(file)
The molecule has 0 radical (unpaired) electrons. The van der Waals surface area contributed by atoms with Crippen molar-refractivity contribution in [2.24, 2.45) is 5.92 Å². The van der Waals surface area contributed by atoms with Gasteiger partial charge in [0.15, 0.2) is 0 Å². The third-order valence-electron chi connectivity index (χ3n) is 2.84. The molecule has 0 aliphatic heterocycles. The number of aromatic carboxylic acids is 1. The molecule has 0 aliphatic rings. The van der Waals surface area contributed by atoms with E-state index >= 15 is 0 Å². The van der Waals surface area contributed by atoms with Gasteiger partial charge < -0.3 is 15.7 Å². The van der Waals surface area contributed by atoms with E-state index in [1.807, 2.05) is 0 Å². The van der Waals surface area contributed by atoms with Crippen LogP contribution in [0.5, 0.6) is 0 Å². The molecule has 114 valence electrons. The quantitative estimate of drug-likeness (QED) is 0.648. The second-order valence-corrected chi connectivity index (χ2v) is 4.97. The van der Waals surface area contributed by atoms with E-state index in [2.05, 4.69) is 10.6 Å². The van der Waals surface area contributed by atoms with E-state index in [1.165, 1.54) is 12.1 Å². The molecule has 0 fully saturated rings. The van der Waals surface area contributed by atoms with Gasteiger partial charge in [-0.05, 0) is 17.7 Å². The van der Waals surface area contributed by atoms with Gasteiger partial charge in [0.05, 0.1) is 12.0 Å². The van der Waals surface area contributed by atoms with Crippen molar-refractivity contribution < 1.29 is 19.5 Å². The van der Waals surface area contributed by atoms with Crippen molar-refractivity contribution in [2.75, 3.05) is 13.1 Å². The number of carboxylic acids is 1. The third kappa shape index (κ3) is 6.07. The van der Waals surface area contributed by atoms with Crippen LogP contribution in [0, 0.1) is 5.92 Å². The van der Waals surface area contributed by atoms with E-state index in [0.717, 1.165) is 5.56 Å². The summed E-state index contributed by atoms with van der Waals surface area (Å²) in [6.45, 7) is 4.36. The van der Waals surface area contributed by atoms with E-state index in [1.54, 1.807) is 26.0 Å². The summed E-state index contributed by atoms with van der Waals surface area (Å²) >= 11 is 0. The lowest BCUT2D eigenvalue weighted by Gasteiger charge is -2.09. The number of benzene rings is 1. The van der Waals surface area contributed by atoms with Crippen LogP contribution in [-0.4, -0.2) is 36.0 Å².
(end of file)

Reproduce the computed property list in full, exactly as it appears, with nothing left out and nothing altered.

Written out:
The molecule has 0 radical (unpaired) electrons. The van der Waals surface area contributed by atoms with Crippen molar-refractivity contribution in [2.24, 2.45) is 5.92 Å². The van der Waals surface area contributed by atoms with Gasteiger partial charge in [0.15, 0.2) is 0 Å². The third-order valence-electron chi connectivity index (χ3n) is 2.84. The molecule has 0 aliphatic heterocycles. The number of aromatic carboxylic acids is 1. The molecule has 0 aliphatic rings. The van der Waals surface area contributed by atoms with E-state index >= 15 is 0 Å². The van der Waals surface area contributed by atoms with Gasteiger partial charge < -0.3 is 15.7 Å². The van der Waals surface area contributed by atoms with E-state index in [1.807, 2.05) is 0 Å². The van der Waals surface area contributed by atoms with Crippen LogP contribution in [0.5, 0.6) is 0 Å². The molecule has 114 valence electrons. The quantitative estimate of drug-likeness (QED) is 0.648. The second-order valence-corrected chi connectivity index (χ2v) is 4.97. The van der Waals surface area contributed by atoms with E-state index in [2.05, 4.69) is 10.6 Å². The van der Waals surface area contributed by atoms with E-state index in [1.165, 1.54) is 12.1 Å². The molecule has 0 fully saturated rings. The van der Waals surface area contributed by atoms with Gasteiger partial charge in [-0.05, 0) is 17.7 Å². The van der Waals surface area contributed by atoms with Gasteiger partial charge in [0.05, 0.1) is 12.0 Å². The van der Waals surface area contributed by atoms with Crippen molar-refractivity contribution < 1.29 is 19.5 Å². The van der Waals surface area contributed by atoms with Crippen molar-refractivity contribution in [2.75, 3.05) is 13.1 Å². The number of carboxylic acids is 1. The third kappa shape index (κ3) is 6.07. The van der Waals surface area contributed by atoms with Crippen LogP contribution in [0, 0.1) is 5.92 Å². The van der Waals surface area contributed by atoms with E-state index in [0.717, 1.165) is 5.56 Å². The summed E-state index contributed by atoms with van der Waals surface area (Å²) in [6.45, 7) is 4.36. The van der Waals surface area contributed by atoms with E-state index in [1.54, 1.807) is 26.0 Å². The summed E-state index contributed by atoms with van der Waals surface area (Å²) >= 11 is 0. The lowest BCUT2D eigenvalue weighted by Gasteiger charge is -2.09. The number of benzene rings is 1. The van der Waals surface area contributed by atoms with Crippen LogP contribution in [-0.4, -0.2) is 36.0 Å².